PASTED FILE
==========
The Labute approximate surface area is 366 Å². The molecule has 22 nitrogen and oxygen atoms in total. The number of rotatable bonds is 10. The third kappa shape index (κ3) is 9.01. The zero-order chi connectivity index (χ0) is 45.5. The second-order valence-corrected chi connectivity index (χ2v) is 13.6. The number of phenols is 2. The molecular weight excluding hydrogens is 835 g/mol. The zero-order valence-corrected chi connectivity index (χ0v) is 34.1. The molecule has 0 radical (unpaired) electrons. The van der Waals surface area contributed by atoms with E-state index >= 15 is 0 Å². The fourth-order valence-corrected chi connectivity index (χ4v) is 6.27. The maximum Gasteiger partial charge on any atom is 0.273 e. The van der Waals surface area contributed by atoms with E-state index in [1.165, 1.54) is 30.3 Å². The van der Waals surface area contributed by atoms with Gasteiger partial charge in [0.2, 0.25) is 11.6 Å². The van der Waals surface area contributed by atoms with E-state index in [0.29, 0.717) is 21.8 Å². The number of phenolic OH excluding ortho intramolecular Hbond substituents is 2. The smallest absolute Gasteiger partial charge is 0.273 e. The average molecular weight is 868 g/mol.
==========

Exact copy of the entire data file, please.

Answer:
The Labute approximate surface area is 366 Å². The molecule has 22 nitrogen and oxygen atoms in total. The number of rotatable bonds is 10. The third kappa shape index (κ3) is 9.01. The zero-order chi connectivity index (χ0) is 45.5. The second-order valence-corrected chi connectivity index (χ2v) is 13.6. The number of phenols is 2. The molecular weight excluding hydrogens is 835 g/mol. The zero-order valence-corrected chi connectivity index (χ0v) is 34.1. The molecule has 0 radical (unpaired) electrons. The van der Waals surface area contributed by atoms with E-state index >= 15 is 0 Å². The fourth-order valence-corrected chi connectivity index (χ4v) is 6.27. The maximum Gasteiger partial charge on any atom is 0.273 e. The van der Waals surface area contributed by atoms with E-state index in [1.165, 1.54) is 30.3 Å². The van der Waals surface area contributed by atoms with Gasteiger partial charge in [0.2, 0.25) is 11.6 Å². The van der Waals surface area contributed by atoms with E-state index in [0.29, 0.717) is 21.8 Å². The number of phenolic OH excluding ortho intramolecular Hbond substituents is 2. The smallest absolute Gasteiger partial charge is 0.273 e. The average molecular weight is 868 g/mol.